What You Need to Know About Energy Drinks - Ascension Wisconsin

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Published on November 08, 2012

What You Need to Know About Energy Drinks

By Margaret Hennessy, MD, pediatrician with Wheaton Franciscan Medical Group in Racine.

Today, many teens and young adults are using energy drinks without realizing the safety concerns. Truthfully, many adults are using them, too. Some may even think of them as a safe way to boost their energy level.
Here are some important issues that you need to be aware of before you let your child grab that energy drink off the shelf:

  • Energy drinks are not the same as sport drinks. Energy drinks contain high levels of caffeine, but sport drinks do not. Both can contain lots of sugar. Neither has been shown to enhance athletic performance in teens. Even sport drinks are not needed for most teen athletes. Water is still the best option for re-hydration during most sports.
  • The American Academy of Pediatrics put out a policy statement in 2011 declaring that energy drinks are not for children and teens. While caffeine is not recommended for teens, the maximum amount should not be above 100 mg of caffeine per day. That is the amount of one cup of coffee.
  • Energy drinks are considered dietary supplements and, therefore, are not regulated. Most energy drink labels do not state how much caffeine is in them. Interestingly, soda is considered to be “food" and so is regulated by the FDA; the caffeine content of soda is regulated to be less than 71 mg of caffeine per 12 oz drink.
  • The caffeine levels in one energy drink can exceed the amount of caffeine in 14 cans of soda. That’s equivalent to five cups of coffee. 
  • Energy drinks can also contain other ingredients such as guarana that also contain caffeine and increase how long the caffeine stays in your body.
  • High doses of caffeine can cause seizures, mania, stroke and heart dysrhythmias (abnormal heart beats). It can increase the toxicity in children with heart disease, kidney disease, liver disease, epilepsy, diabetes, mood disorders, and hyperthyroidism (when your thyroid makes too much hormone). High doses of caffeine can increase your heart rate and increase your blood pressure. These side effects can also be serious for children on stimulants for ADHD and children with eating disorders who are high risk for abnormal heart activity. These side effects could be deadly in a child.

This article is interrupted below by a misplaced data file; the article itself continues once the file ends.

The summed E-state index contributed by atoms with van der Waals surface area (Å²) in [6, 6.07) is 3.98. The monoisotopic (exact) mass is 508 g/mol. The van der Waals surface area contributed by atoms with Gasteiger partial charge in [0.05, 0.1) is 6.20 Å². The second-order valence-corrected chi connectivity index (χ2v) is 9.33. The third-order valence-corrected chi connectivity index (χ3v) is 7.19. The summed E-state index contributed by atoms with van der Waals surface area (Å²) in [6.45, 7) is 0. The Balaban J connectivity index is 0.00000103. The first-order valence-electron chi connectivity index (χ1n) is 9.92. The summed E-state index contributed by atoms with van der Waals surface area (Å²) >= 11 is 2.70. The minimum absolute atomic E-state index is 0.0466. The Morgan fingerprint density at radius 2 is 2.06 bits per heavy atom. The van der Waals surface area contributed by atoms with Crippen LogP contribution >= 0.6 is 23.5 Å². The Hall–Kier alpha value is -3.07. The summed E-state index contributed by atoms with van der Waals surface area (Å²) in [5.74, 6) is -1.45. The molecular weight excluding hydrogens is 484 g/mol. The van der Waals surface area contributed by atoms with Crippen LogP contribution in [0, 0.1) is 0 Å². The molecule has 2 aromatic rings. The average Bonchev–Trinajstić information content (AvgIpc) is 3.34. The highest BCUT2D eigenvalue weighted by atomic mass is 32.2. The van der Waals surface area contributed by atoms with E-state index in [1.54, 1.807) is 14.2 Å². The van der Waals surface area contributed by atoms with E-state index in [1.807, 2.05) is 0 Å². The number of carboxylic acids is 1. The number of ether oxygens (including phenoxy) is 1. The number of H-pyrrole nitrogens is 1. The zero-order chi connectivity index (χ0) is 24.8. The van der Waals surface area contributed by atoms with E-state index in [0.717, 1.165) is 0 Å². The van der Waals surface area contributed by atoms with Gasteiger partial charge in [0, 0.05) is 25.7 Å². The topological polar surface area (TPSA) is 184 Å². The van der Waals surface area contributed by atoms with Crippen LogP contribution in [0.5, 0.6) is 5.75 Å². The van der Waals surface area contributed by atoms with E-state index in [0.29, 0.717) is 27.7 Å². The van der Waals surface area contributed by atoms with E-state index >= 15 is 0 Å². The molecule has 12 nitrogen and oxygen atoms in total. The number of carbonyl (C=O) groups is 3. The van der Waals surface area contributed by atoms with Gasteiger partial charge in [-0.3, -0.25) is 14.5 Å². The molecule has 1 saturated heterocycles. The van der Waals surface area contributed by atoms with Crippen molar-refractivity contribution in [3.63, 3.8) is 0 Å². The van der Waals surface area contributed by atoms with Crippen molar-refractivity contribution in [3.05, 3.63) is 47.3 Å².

• There is also a risk of tooth decay related to sipping energy drinks. The high acid level in these drinks makes it rough on teeth and causes demineralization of the teeth.
  • There is some concern with decreased calcium absorption on the gut with these drinks. This effect is even more important if the teen is skipping milk and drinking the energy drink instead. That is really a problem during the teen years when the bones are building. The peak of bone development is in the teen years. 
  • Caffeine intake in the daytime does impact sleep at night. While the acute effects of caffeine may wear off soon after ingesting the beverage, the impact that the caffeine has on sleep can be felt up to 12 hours later in the day.

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What You Need to Know About Energy Drinks